In fact, the Bitcoin network has been used for political speech from the beginning. The first “Genesis” block (or the record of transactions) on the Bitcoin blockchain contained the following statement: “The Times 03 / Jan / 2009 Chancellor on the verge of the second bailout for banks.” On the day of his IPO on the Nasdaq ( IPO) had Coinbase a mining pool embed the following headline on the Bitcoin blockchain: “NYTimes March 10/21 House Gives Final Approval for Biden’s 1.9 Ton Pandemic Relief Act.” Serving the role of central banks and government agencies, cannot be censored and read by anyone with an internet connection. Unlike the occasional handwriting scribbled on a perishable paper dollar, political statements have been permanently and irretrievably engraved on the Bitcoin blockchain from the very beginning and during significant moments in its history.

The political speech Bitcoin has given since its inception as a networked association beyond the reach of centralized authorities should scrutinize any attempt at a ban. Since the First Amendment was largely applied to emerging new technologies, it is reasonable to expect similar broad application to blockchain technology itself. A particularly detailed discussion about why Bitcoin is talked about can be found here.

Opponents of a Bitcoin ban in the US would also have arguments in favor of due process under the Fourth, Fifth and Fourteenth Amendments to the US Constitution. The IRS classifies Bitcoin as property and therefore any ban would arguably constitute an unconstitutional seizure. The US government itself has confiscated and sold Bitcoin, further legitimizing its status as constitutionally protected property. While the government could counter this argument by giving holders a window of time to convert their bitcoins into US dollars, the potential loss of hundreds of billions in net worth to individuals and public companies would hardly result in “fair compensation” to the from the constitution.


Even if the US government could legally ban Bitcoin, it would be economically unaffordable.

Much of the value of Bitcoin was created and held by US companies. For example, Tesla has $ 1.5 billion worth of Bitcoin.In addition, payment companies like Visa and PayPal are helping thousands of small businesses accept Bitcoin for goods and services. Although opponents may claim that Bitcoin is used by terrorists and drug dealers, blockchain analysis suggests that only a small and shrinking fraction of Bitcoin transactions are used for nefarious purposes.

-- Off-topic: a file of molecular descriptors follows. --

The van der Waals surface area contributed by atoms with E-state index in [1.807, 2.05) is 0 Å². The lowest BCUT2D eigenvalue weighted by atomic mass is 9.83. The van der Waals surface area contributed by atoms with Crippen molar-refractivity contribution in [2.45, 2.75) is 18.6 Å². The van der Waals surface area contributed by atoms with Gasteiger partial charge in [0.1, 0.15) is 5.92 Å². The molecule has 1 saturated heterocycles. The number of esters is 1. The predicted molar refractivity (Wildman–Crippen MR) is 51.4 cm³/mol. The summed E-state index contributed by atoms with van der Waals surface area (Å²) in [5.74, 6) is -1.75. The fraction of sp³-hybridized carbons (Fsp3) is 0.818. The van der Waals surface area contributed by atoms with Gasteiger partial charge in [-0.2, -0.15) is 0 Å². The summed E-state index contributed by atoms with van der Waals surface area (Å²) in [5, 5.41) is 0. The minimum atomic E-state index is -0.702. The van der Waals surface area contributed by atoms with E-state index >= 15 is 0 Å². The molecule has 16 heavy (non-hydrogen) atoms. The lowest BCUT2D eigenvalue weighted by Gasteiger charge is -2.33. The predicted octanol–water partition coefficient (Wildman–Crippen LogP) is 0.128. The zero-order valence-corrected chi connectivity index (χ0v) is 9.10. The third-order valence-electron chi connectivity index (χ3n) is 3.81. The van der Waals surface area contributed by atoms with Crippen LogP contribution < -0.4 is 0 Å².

Bitcoin’s numerous uses for storing value, authentication, and intellectual property sharing promise the emergence of many new businesses, just like the Internet in the late 1990s and early 2000s. Any ban or overwhelming regulation by the US government would miss an opportunity to remain a world leader in new technologies.


Just as Bitcoin has grown exponentially, so has its political influence. That influence, combined with practical, legal, and economic factors, will likely lead the U.S. government to put in place regulatory security rather than a total ban on Bitcoin.

Companies and individuals with significant involvement already have significant political leverage. According to Coindesk, Sam Bankman-Fried, the CEO of the cryptocurrency derivatives platform FTX, made the second largest donation to Joe Biden’s presidential campaign. Recently, Fidelity Investments, Square and Coinbase teamed up to create a Bitcoin trading group to influence policy makers.

As the number of Bitcoin users continues to grow rapidly, any attempted ban would meet not only opposition from the corporate lobby, but the wrath of an exponentially growing and passionate electorate. In fact, Coinbase, the largest US-based cryptocurrency exchange, reported approximately 56 million verified users in 2021, up from 35 million in 2020. Coinbase co-founder Fred Ehrsam tweeted that 10% of people now own cryptocurrencies in the United States. While the veracity of this claim may be questionable, it is undisputed that this rapidly growing group would exert significant political pressure in response to a proposed ban.


Until there is greater regulatory clarity regarding Bitcoin, statements by some prominent government officials and business leaders will continue to fuel speculation about the imminent demise of this burgeoning asset. Although a complete ban would not be feasible for the reasons mentioned, further regulation is to be expected. If this regulation is tightly tailored to avoid suffocating the burgeoning Bitcoin economy, it could give the digital asset a newfound legitimacy, minimize its use for illegal purposes, and bring additional price stability.